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Novum Testamentum Graecum. Editio Critica Maior. Hrsg. vom Institut für neutestamentliche Textforschung. IV: Die Katholischen Briefe. Hrsg. von B. Aland, K. Aland, G. Mink u. K. Wachtel. Teil 1: Text. [1. Lfg.: Der Jakobusbrief. 2., durchges. Aufl. 1997. XII, 19* S., 102 S.]. 2. Lfg.: Die Petrusbriefe. 2000. VI, S. 20*-24*, S. 103-261. Teil 2: Begleitende Materialien. [1. Lfg.: Der Jakobusbrief. 2., durchges. Aufl. 1997. VI, B 39]. 2. Lfg.: Die Petrusbriefe 2000. VI, S. B41-B90.


Stuttgart: Deutsche Bibelgesellschaft 4. Jakobusbrief: Kart. ¬ 15,00, ISBN 3-438-05600-3. Petrusbriefe: Kart. ¬ 25,00. ISBN 3-438-05601-1.


David C. Parker

The second instalment of the Münster Editio Critica Maior (ECM) of the Greek New Testament follows hard on the heels of the first (James), which came out in 1998. Since that was not reviewed in these pages, it is worth beginning with a brief overview of the features which make this edition so outstanding.

There are two fascicles for each instalment. The first contains the introduction and critical text and apparatus. When one looks at the page, one sees a line of critical text, with an even number beneath each word (odd numbers refer to spaces), and beneath that a list of the variants beneath the word(s) and/or spaces(s) to which they refer, each prefaced with a letter, b for the first, c for the second, and so on. Sometimes there are two lines of critical text. There is then a line across the page, and below that the apparatus. Each variation is indicated by the number(s) of the words and spaces, and within it each variant by a letter, beginning with a for the support for the text. Ambiguous evidence is then indicated, showing which variant might be supported by the witness, followed by a list of witnesses lacunose in that place. The format has the following advances:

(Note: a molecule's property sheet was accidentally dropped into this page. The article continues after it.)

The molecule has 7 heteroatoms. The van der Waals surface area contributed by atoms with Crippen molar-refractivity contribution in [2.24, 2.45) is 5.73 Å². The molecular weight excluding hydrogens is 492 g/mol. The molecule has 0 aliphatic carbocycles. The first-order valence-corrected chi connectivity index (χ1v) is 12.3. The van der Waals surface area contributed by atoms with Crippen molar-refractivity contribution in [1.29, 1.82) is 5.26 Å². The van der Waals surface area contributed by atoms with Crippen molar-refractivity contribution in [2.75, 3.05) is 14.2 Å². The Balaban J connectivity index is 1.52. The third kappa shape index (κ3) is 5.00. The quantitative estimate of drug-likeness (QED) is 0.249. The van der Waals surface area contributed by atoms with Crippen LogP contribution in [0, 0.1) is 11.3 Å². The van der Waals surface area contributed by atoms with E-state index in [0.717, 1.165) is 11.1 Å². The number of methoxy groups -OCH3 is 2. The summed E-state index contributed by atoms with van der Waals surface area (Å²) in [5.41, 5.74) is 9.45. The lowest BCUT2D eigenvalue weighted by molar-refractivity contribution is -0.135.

separation of base text, list of variants, and apparatus proper numbers for gaps and words, so that a reading can be succinctly referred to in the apparatus by its number(s) use of a letter for each variant reading, beneath the 'a' reading, the preferred text a separate 'address' for each variant double arrows for ambiguous support use of both negative and positive apparatus.

The second volume contains lists of Greek manuscripts, their errors and lacunae; lists of patristic citations; lists of versions and their manuscripts, lists of subsidiary readings found in Text und Textwert but not in the main apparatus of the ECM, and further information and notes on patristic and versional readings. Its advances include

a distinction between significant variation and manuscript error separation of problematical versional and patristic readings from more clear-cut evidence.

There are enormous complexities in producing such an edition as this. They fall into two groups - complexities for the editor, and complexities for the user. The biggest traditional problem for the editor has been gathering the evidence around an existing text, forming a new one on its basis, and then reshaping the evidence around that new text. Thankfully the use of computers has solved that problem. It has also made possible the generation of separate lists, leading to the other advances.